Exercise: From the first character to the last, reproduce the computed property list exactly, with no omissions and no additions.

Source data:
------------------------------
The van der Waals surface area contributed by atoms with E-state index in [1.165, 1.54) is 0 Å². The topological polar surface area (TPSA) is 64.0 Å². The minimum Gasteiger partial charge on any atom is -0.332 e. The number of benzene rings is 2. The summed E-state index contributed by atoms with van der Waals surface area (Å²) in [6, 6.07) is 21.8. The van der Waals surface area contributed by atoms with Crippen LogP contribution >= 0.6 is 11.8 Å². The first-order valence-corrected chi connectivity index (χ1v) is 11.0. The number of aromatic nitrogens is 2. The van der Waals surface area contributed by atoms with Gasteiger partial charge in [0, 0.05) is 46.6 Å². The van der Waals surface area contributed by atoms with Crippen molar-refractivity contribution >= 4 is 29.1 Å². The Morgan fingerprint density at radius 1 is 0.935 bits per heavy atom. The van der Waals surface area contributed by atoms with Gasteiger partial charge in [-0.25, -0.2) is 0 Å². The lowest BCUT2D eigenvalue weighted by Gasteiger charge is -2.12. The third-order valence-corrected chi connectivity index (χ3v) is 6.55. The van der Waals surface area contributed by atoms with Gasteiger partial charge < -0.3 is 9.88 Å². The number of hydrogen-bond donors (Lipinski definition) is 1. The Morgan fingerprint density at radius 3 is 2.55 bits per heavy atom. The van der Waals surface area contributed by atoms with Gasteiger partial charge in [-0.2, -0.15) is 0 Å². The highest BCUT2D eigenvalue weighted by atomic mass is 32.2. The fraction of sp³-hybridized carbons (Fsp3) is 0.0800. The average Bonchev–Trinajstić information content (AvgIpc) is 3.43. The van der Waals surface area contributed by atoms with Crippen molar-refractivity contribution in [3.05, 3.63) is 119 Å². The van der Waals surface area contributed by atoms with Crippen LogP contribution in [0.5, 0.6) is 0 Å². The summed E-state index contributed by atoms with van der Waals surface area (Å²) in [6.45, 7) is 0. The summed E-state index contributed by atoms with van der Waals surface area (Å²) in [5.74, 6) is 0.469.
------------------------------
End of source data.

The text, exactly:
The van der Waals surface area contributed by atoms with E-state index in [1.165, 1.54) is 0 Å². The topological polar surface area (TPSA) is 64.0 Å². The minimum Gasteiger partial charge on any atom is -0.332 e. The number of benzene rings is 2. The summed E-state index contributed by atoms with van der Waals surface area (Å²) in [6, 6.07) is 21.8. The van der Waals surface area contributed by atoms with Crippen LogP contribution >= 0.6 is 11.8 Å². The first-order valence-corrected chi connectivity index (χ1v) is 11.0. The number of aromatic nitrogens is 2. The van der Waals surface area contributed by atoms with Gasteiger partial charge in [0, 0.05) is 46.6 Å². The van der Waals surface area contributed by atoms with Crippen molar-refractivity contribution >= 4 is 29.1 Å². The Morgan fingerprint density at radius 1 is 0.935 bits per heavy atom. The van der Waals surface area contributed by atoms with Gasteiger partial charge in [-0.25, -0.2) is 0 Å². The lowest BCUT2D eigenvalue weighted by Gasteiger charge is -2.12. The third-order valence-corrected chi connectivity index (χ3v) is 6.55. The van der Waals surface area contributed by atoms with Gasteiger partial charge < -0.3 is 9.88 Å². The number of hydrogen-bond donors (Lipinski definition) is 1. The Morgan fingerprint density at radius 3 is 2.55 bits per heavy atom. The van der Waals surface area contributed by atoms with Gasteiger partial charge in [-0.2, -0.15) is 0 Å². The highest BCUT2D eigenvalue weighted by atomic mass is 32.2. The fraction of sp³-hybridized carbons (Fsp3) is 0.0800. The average Bonchev–Trinajstić information content (AvgIpc) is 3.43. The van der Waals surface area contributed by atoms with Crippen molar-refractivity contribution in [3.05, 3.63) is 119 Å². The van der Waals surface area contributed by atoms with Crippen LogP contribution in [0.5, 0.6) is 0 Å². The summed E-state index contributed by atoms with van der Waals surface area (Å²) in [6.45, 7) is 0. The summed E-state index contributed by atoms with van der Waals surface area (Å²) in [5.74, 6) is 0.469.